NASCAR was once called stock car racing. Why? Well, because back then, before the cars were standardized, the race cars were based on and built from real production cars and powertrains. When American automakers designed new cars, they also thought about aerodynamics and what they could tweak in their designs to give their racing divisions an edge on the track. These were glorious days indeed, when Ford, Chevy and Mopar battled it out for bragging rights that they hoped would translate into dealer sales.
This led to more than a few cars being built solely to benefit the racing side of the ledger – cars that they would produce just enough to follow “production car” rules. One of those cars was the 1969 Dodge Charger Daytona. Yes, only 503 of these big-wing aerodynamic marvels were ever made, and the only reason us mere mortals got to buy one from the dealer was because Dodge had some NASCAR wins. wanted to have.
The Daytona had a huge 23-inch wing on the rear deck and a metal “nose cone” that replaced the grille and allowed the Charger to slice through the air. Named in honor of the Daytona 500, the Daytona was the first NASCAR vehicle to hit 200 mph on the track, which was a pretty big deal at the time. You see, the 1968 Dodge Charger 500 didn’t do very well, and Plymouth’s star driver Richard Petty left for Ford (don’t worry, he came back, largely because of the winged cars). The Daytona was just what Dodge needed, and it won its first race, the Talladega 500 driven by Buddy Baker.
The 1969 Dodge Daytona ended up winning two races in 1969 and four more in 1970. Its replacement, the 1970 Plymouth Superbird, won eight more races in 1970! When most people see these cars, they think of the Superbird, but it was the Daytona that got the aero ball rolling. The Dodge Daytona set quite a few records and won many ARCA and USAC races. We think they got it a little too well since NASCAR banned aero specs on cars with engines over 305 inches. By the end of 1970, all four aero cars from Ford (Torino Talladega), Mercury (Cyclone), Dodge, and Plymouth were banned.
Daytonas and Superbirds were not big sellers with the general public. First, the 117-inch wheelbase and extra-long nose made it hard to park and live with as everyday drivers. With the standard 440 engine, they sold for about $4,600, which was a lot of money in 1969. Legend has it that dealers converted some of them into regular chargers to take them off the premises, which seems almost criminal these days.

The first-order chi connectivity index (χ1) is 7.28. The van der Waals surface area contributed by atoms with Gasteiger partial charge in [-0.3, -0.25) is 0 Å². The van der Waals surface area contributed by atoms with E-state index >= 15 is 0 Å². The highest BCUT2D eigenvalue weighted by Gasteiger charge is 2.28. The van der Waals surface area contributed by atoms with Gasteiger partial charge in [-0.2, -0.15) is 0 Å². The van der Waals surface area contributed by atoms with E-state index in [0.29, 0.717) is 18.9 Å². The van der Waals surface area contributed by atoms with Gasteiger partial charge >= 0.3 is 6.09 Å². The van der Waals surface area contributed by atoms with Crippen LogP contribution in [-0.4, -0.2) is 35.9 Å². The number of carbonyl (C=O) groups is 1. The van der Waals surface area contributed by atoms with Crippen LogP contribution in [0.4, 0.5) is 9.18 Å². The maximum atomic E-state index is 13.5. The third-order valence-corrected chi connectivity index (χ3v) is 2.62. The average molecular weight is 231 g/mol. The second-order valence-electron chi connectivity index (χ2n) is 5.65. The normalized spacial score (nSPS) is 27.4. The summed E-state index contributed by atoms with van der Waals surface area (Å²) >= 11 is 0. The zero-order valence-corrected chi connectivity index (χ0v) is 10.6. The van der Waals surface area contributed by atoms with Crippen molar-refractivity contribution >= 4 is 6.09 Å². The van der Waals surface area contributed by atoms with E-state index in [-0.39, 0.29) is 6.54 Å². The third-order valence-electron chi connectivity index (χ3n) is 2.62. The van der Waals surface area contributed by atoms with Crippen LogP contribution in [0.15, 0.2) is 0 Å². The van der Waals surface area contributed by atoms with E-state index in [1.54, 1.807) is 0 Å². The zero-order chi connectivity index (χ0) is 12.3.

Well, these days Daytonas, like their Superbird cousins, bring in big bucks at events like Mecum Auctions. The example shown here is the 7.2-liter 440-inch Magnum engine, but they can also be ordered with the optional and legendary 426-inch Hemi V-8. Only 70 of the 503 Daytonas built had the Hemi and they are priced accordingly. Still, the 440 car was no slouch at 375 horsepower and easily hit six figures at auction.
Transmission options were a four-speed manual or the three-speed Torqueflite 727 automatic, as in this example. Fun fact: All 503 built Daytonas started life as Charger 500s before being shipped to a third party shop, not owned by Dodge, to get the Daytona transformation. This one has the rare CW6 white interior option.
The single-owner Daytona seen here (Lot S148) will be crossing the street at the 2022 Dallas Mecum auction to be held in early September. It is well documented with its original paperwork, including the broadcast sheet, and was fully restored in 2002. Be sure to check out the window decal in the gallery and admire things like an optional three-speed wiper motor for a whopping $5.40! All we know is that when we see these big-wing aero cars from the past, we start to miss the days when race cars that you could actually buy a lot were battling it out across the country.
1969 Dodge Daytona For Sale At Mecum Dallas 2022 Highlights:
- 1 of 503 Dodge Daytonas produced in 1969
- One owner since new
- Window sticker, invoice and broadcast sheet
- Sold new at Florissant Dodge, Inc. in St Louis, Missouri
- Kept in long term storage by the original owner until 2001 when it was brought out for restoration; restoration completed in 2002
- Body blasted and refreshed in original colour
- Running at Gateway International Raceway on September 8, 2002 after restoration
- 440/375 hp Magnum V-8 engine with 10.1 compression
- Engine was bored, balanced and blueprinted at time of restoration
- Torqueflite automatic transmission
- A36 Performance Axle Package with 3.55 gears and Sure Grip
- Power steering
- Power brakes with front discs
- Bright green metallic with white wing
- Rare C6W white and black interior
- Bucket seats and center console
- Lockable gas cap
- Chrome driver mirror
- Music Master AM radio
- windshield wipers with three speeds
- Sports steering wheel
- Stylized racing wheels with Daytona radial S/R tires
- Maintenance booklets, receipts for gas and parts, and photos of the restoration
Watch a full episode of Roadkill! Dodge Hellcat-Viper-Hellcat Thrash Battle!
In episode 38 of Roadkill, David Freiburger and Mike Finnegan got some (then) brand new supercars: the 707 hp Dodge Challenger SRT Hellcat and Charger SRT Hellcat, plus a 645 hp Dodge Viper GT. Why? For an epic thrash of course! This video has more tire smoke than you’ve ever seen from these cars, plus a big, irresponsible surprise on a motocross track. Sign up for a free trial of MotorTrend+ and start watching every episode of Roadkill Today!